Full example code here.


Westworld: the market has bad news for plutocrats

I love this new Westworld trailer:

At 1:17, the piano comes in for a stirring Ramin Djawadi rendition of Sweet Child o’ Mine. It’s the emotional current for a montage of escaped android shenanigans with a familiar headliner: Dolores.

Ah, Dolores. Designed by the Westworld park architects to be convenient for guests to consume. A cliche of cloying womanhood to be plundered or abused. Dead thousands of times at the hands of sadistic park guests and the demands of the market.

Dolores, a rogue AI escaped in the real world, bent on revenge. The score is heroic, swelling to suggest this is all part of a grand adventure. Our sweet child coming of age, leaving principled destruction in her wake. It’s Westworld so of course it all goes off the rails by the end.

Still, HBO is selling a finely tuned narrative distilled from decades of experience selling us culturally-relevant stories. Westworld’s relevant point-of-view:

If people are hurting you, the heroic thing is to try and stop them.

HBO’s alchemy of market research and imagination has brought us an impressive share of culture-leading television, from Sex and the City to The Sopranos to Game of Thrones. They have successfully tracked the pulse of shared imagination since the 90’s.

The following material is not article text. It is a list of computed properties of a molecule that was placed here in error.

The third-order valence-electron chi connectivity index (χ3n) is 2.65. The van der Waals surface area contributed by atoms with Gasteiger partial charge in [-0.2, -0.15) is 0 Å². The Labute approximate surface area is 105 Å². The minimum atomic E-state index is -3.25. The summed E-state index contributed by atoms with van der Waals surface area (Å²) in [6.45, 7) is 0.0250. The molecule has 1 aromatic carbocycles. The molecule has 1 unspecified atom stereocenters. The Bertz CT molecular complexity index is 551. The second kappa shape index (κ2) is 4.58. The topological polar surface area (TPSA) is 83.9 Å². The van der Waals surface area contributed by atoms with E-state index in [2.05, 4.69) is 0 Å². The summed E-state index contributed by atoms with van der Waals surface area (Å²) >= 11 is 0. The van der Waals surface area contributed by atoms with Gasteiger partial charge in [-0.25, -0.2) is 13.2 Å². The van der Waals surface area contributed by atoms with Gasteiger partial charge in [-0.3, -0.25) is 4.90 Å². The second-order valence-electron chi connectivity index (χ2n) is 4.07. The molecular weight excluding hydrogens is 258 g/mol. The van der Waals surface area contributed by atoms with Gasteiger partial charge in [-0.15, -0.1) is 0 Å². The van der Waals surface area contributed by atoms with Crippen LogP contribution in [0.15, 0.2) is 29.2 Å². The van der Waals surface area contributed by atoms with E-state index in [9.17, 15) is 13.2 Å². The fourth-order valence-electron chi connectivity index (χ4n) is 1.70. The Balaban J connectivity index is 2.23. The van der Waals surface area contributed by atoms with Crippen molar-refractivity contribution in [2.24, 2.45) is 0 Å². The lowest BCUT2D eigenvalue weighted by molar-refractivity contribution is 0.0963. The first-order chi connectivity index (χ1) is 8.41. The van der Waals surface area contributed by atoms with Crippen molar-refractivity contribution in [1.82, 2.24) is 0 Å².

In the guise of Westworld’s Season 3 trailer, they gave us a stylized premonition of Warren vs. Bloomberg. A world on fire, but we’re bringing the fight to the many corrupt, abusive powers that be.

I’m gonna save the fucking world

With Elizabeth Warren flagging in the first contests of the Democratic nomination, people were ready to count her out. Rumors swirled about fundraising woes. Bloomberg has argued that he and Bernie Sanders should be given the room to slug it out, with everyone else dropping out.

America’s Paypig gets roasted.

After Bloomberg’s first debate, Warren had an enormous fundraising day. Booed by the audience, Bloomberg was later forced to confront his history of paying off ex-employees to prevent public criticism, swearing to stop the practice going forward in cases of sexual misconduct. Warren isn’t even in the big chair and she’s already bringing billionaires to heel.

Popular imagination exploded with enthusiasm for Warren’s open contempt for Bloomberg’s power and record. Writing for The New Republic, Heather Souvaine Horn captures it perfectly:

Warren unsheathed her scimitar, aimed for the trouser break, and proceeded to stack bodies by her lectern like an outdoor cat leaving neighborhood mouse carcasses on progressives’ doormat.

Our culture is ready for people who have been excluded from power to rise up and reclaim it. Our culture is ready to hold people accountable for stepping on people’s necks to make their own lives more comfortable.

Westworld, cloaked in the pageantry of a robot uprising, slakes a thirst for tales fitting this bill. It has worn a contempt for the rich and powerful on its sleeve and been rewarded with three seasons of funding so far. But a presidential debate, where real power is confronted, is even more satisfying. Its ripple effects reach beyond cultural imagination, into policy and even accountability.

Somehow, we don’t need to choose between ideas and practical impact. Both are arriving together.

The invisible hand of the market finally giving us something nice.